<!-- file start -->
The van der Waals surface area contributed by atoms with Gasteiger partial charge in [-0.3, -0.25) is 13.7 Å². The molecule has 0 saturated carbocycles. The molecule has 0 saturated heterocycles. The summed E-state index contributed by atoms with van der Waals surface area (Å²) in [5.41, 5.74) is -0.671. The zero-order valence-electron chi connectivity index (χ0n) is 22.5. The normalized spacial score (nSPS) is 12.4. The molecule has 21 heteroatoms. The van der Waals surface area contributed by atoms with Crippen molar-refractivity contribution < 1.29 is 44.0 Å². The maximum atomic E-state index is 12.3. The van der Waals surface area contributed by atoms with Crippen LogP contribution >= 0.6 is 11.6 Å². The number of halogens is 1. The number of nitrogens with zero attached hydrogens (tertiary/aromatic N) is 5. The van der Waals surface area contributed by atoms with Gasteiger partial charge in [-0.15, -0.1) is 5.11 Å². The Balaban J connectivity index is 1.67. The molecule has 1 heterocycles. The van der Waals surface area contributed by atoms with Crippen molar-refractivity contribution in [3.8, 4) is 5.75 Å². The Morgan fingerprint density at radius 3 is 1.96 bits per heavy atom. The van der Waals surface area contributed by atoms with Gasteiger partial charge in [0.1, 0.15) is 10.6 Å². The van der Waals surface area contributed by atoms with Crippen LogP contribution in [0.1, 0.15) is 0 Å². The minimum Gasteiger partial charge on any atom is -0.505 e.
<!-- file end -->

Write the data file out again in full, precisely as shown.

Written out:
The van der Waals surface area contributed by atoms with Gasteiger partial charge in [-0.3, -0.25) is 13.7 Å². The molecule has 0 saturated carbocycles. The molecule has 0 saturated heterocycles. The summed E-state index contributed by atoms with van der Waals surface area (Å²) in [5.41, 5.74) is -0.671. The zero-order valence-electron chi connectivity index (χ0n) is 22.5. The normalized spacial score (nSPS) is 12.4. The molecule has 21 heteroatoms. The van der Waals surface area contributed by atoms with Crippen molar-refractivity contribution < 1.29 is 44.0 Å². The maximum atomic E-state index is 12.3. The van der Waals surface area contributed by atoms with Crippen LogP contribution >= 0.6 is 11.6 Å². The number of halogens is 1. The number of nitrogens with zero attached hydrogens (tertiary/aromatic N) is 5. The van der Waals surface area contributed by atoms with Gasteiger partial charge in [-0.15, -0.1) is 5.11 Å². The Balaban J connectivity index is 1.67. The molecule has 1 heterocycles. The van der Waals surface area contributed by atoms with Crippen molar-refractivity contribution in [3.8, 4) is 5.75 Å². The Morgan fingerprint density at radius 3 is 1.96 bits per heavy atom. The van der Waals surface area contributed by atoms with Gasteiger partial charge in [0.1, 0.15) is 10.6 Å². The van der Waals surface area contributed by atoms with Crippen LogP contribution in [0.1, 0.15) is 0 Å². The minimum Gasteiger partial charge on any atom is -0.505 e.